Dangerous ingredients in the beauty products you’re using?


As you may or may not know, there are very little regulations on the ingredients that are allowed into our beauty products. The FDA has a list of Generally Recognized as Safe (GRAS) ingredients that doesn’t seem to consider long term affects, and continual exposure to them. Some of these ingredients are added to cut ends, some are added to meet a desired effect without noting the undesired side effects, and some are thrown in for preservation purposes or just to add a sudsy, foaming property to soap. Whatever they are, they aren’t very healthy (even toxic), and many studies have demonstrated this statement. Now turning over any bottle you have lying in the cabinet under your bathroom sink, you probably are baffled by the ingredient label and the array of 15 letter words that fill it.

A great rule of thumb I use when deciphering whether or not I should really be using a product on my skin is, if you couldn’t eat it, don’t put it on to your skin. Every pore on our body is like a tiny little mouth eating up, and absorbing whatever it comes into contact with. But how do you know which of your products are safe to permeate your epidermis? Let’s go through some of the red flag ingredients on your beauty product label to make deciphering toxic from nontoxic a bit less confusing.

  1. Formaldehyde– Commonly found in nail polishes, and other nail products. Even though a vast majority of the population knows how toxic this is, the vast majority doesn’t read the ingredient label. Formaldehyde is classified as a human carcinogen by the International Agency for Research on Cancer.
  2. Parabens– Found in everything from your lotion to your conditioner, parabens are used as a preservative to keep bacteria from growing inside your products. Recent studies have show parabens (Propyl-. Isopropyl-. Butyl-, and Isobutyl-) to have a similar chemical structure to estrogen, and in turn acting as the hormone and attaching to receptors, throwing the endocrine system out of balance.
  3. Sulfates– Used as an emulsifier and to create bubbles in soaps, but shown to increase trans-epidermal water loss of the skin, which means dehydrated skin for you. More so, sulfates have the ability to create irritation, and inflammation in the skin.
  4. Toluene- Used as a solvent, and antioxidant in many products, Toluene has been proven to cause developmental, and reproductive toxicity. Check your nail products, and hair dyes for this product.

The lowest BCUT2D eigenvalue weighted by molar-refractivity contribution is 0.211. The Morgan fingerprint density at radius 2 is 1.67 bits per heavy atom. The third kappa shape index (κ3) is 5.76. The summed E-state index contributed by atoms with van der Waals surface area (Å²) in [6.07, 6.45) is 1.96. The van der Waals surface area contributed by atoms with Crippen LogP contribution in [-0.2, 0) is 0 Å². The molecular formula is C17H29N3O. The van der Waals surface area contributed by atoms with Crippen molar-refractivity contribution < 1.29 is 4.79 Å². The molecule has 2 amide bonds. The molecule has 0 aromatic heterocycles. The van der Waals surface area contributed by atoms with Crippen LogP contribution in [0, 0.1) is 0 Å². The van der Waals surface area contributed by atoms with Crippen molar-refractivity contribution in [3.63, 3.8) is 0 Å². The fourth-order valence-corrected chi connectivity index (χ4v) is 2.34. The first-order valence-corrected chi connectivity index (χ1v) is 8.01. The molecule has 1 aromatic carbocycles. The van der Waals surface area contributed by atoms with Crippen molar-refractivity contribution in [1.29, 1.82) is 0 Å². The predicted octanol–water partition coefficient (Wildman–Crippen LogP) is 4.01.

5. Triclosan- Banned from Canadian and Japanese products, Triclosan is used as an antibacterial, and preservative in many men’s shaving cream products. Many studies prove at even very small doses, Triclosan can disrupt the endocrine system.
  6. Phthalates- Known as a plasticizer that creates an elastic substance to many nail polishes, and hairsprays as well to prevent stiffness in the hair. Overexposure has been linked to male infertility, and reduced production of testosterone in younger males.
  7. Oxybenzone- Oxybenzone is an ingredient added into many sunscreens to help filter UV rays. The problem is the particles are so small that they get absorbed into the skin, and into our bloodstreams through small capillaries causing toxic contamination. Sited to cause harm to the endocrine system, visceral organs, and oxidation and mutation of cells.
  8. BHA- While the European Union sees BHA as worthy of regulation, the United States has yet to cut this highly toxic ingredient from our products. This is used as a synthetic antioxidant to maintain freshness of the product. Even though it may be helping to steer away free radicals from rotting your products, studies have shown high exposure to BHA to have carcinogenic affects.
  9. Bronopol- Not only is Bronopol considered an immune toxicant, it is also highly dangerous to our oceans and it’s wildlife, as well as the rest of the environment. This can be found in baby wipes and many other products such as shampoos and conditioners used as a preservative.
  10. DMDM Hydantoin- DMDM Hydantoin is in approximately 20% of cosmetics on the shelves, also sneaking up in baby wipes! It is a Formaldehyde releaser, and used as a preservative in the products it’s found in. This has been found to be of high toxicity when making contact with skin and eyes.

An amazing tool to use when testing toxicity levels of a beauty product is the EWG’s cosmetic database product search. Click Here to test what’s underneath that bathroom sink.

Signing off,

Mindy Sheppard

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